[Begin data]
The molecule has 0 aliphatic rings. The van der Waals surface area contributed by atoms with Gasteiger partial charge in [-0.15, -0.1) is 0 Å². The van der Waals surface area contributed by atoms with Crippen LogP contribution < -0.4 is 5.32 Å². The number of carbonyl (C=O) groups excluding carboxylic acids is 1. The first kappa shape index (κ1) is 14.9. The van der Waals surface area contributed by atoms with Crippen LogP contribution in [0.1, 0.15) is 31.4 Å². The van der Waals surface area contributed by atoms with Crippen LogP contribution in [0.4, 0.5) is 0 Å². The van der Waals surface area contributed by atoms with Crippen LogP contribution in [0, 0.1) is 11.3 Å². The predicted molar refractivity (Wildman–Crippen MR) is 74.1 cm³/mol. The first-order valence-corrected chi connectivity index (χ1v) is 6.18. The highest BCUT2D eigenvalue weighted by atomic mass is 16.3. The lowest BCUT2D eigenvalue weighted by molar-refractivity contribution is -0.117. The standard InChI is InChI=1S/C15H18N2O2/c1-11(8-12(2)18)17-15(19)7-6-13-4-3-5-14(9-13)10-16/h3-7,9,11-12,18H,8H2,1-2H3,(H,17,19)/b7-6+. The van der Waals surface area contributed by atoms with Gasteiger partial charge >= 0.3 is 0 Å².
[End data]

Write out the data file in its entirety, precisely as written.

The molecule has 0 aliphatic rings. The van der Waals surface area contributed by atoms with Gasteiger partial charge in [-0.15, -0.1) is 0 Å². The van der Waals surface area contributed by atoms with Crippen LogP contribution < -0.4 is 5.32 Å². The number of carbonyl (C=O) groups excluding carboxylic acids is 1. The first kappa shape index (κ1) is 14.9. The van der Waals surface area contributed by atoms with Crippen LogP contribution in [0.1, 0.15) is 31.4 Å². The van der Waals surface area contributed by atoms with Crippen LogP contribution in [0.4, 0.5) is 0 Å². The van der Waals surface area contributed by atoms with Crippen LogP contribution in [0, 0.1) is 11.3 Å². The predicted molar refractivity (Wildman–Crippen MR) is 74.1 cm³/mol. The first-order valence-corrected chi connectivity index (χ1v) is 6.18. The highest BCUT2D eigenvalue weighted by atomic mass is 16.3. The lowest BCUT2D eigenvalue weighted by molar-refractivity contribution is -0.117. The standard InChI is InChI=1S/C15H18N2O2/c1-11(8-12(2)18)17-15(19)7-6-13-4-3-5-14(9-13)10-16/h3-7,9,11-12,18H,8H2,1-2H3,(H,17,19)/b7-6+. The van der Waals surface area contributed by atoms with Gasteiger partial charge >= 0.3 is 0 Å².